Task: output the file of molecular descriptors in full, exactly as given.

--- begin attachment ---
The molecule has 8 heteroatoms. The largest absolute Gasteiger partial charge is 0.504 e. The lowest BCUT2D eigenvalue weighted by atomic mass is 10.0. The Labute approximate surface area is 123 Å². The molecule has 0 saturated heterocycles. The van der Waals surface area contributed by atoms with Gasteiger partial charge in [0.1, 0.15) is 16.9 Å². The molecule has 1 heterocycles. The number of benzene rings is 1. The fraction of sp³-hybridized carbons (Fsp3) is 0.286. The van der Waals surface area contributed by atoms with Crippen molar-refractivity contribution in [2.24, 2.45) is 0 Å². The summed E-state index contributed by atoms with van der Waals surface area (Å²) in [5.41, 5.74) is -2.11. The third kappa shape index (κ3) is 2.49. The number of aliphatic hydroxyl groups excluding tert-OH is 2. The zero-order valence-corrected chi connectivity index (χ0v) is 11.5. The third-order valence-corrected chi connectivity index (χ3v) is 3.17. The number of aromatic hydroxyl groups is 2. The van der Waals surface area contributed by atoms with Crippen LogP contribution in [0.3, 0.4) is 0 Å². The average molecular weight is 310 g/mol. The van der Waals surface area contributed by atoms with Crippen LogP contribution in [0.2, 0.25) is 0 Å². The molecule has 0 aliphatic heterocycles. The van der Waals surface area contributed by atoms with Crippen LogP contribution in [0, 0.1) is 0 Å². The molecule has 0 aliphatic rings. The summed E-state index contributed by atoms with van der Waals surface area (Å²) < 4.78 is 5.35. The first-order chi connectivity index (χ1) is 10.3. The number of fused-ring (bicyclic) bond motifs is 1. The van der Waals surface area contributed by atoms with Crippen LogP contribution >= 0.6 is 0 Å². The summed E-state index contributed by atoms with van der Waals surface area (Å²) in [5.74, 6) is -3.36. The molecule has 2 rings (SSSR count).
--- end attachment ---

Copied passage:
The molecule has 8 heteroatoms. The largest absolute Gasteiger partial charge is 0.504 e. The lowest BCUT2D eigenvalue weighted by atomic mass is 10.0. The Labute approximate surface area is 123 Å². The molecule has 0 saturated heterocycles. The van der Waals surface area contributed by atoms with Gasteiger partial charge in [0.1, 0.15) is 16.9 Å². The molecule has 1 heterocycles. The number of benzene rings is 1. The fraction of sp³-hybridized carbons (Fsp3) is 0.286. The van der Waals surface area contributed by atoms with Crippen molar-refractivity contribution in [2.24, 2.45) is 0 Å². The summed E-state index contributed by atoms with van der Waals surface area (Å²) in [5.41, 5.74) is -2.11. The third kappa shape index (κ3) is 2.49. The number of aliphatic hydroxyl groups excluding tert-OH is 2. The zero-order valence-corrected chi connectivity index (χ0v) is 11.5. The third-order valence-corrected chi connectivity index (χ3v) is 3.17. The number of aromatic hydroxyl groups is 2. The van der Waals surface area contributed by atoms with Crippen LogP contribution in [0.3, 0.4) is 0 Å². The average molecular weight is 310 g/mol. The van der Waals surface area contributed by atoms with Crippen LogP contribution in [0.2, 0.25) is 0 Å². The molecule has 0 aliphatic heterocycles. The van der Waals surface area contributed by atoms with Crippen LogP contribution in [0, 0.1) is 0 Å². The molecule has 0 aliphatic rings. The summed E-state index contributed by atoms with van der Waals surface area (Å²) < 4.78 is 5.35. The first-order chi connectivity index (χ1) is 10.3. The number of fused-ring (bicyclic) bond motifs is 1. The van der Waals surface area contributed by atoms with Crippen LogP contribution >= 0.6 is 0 Å². The summed E-state index contributed by atoms with van der Waals surface area (Å²) in [5.74, 6) is -3.36. The molecule has 2 rings (SSSR count).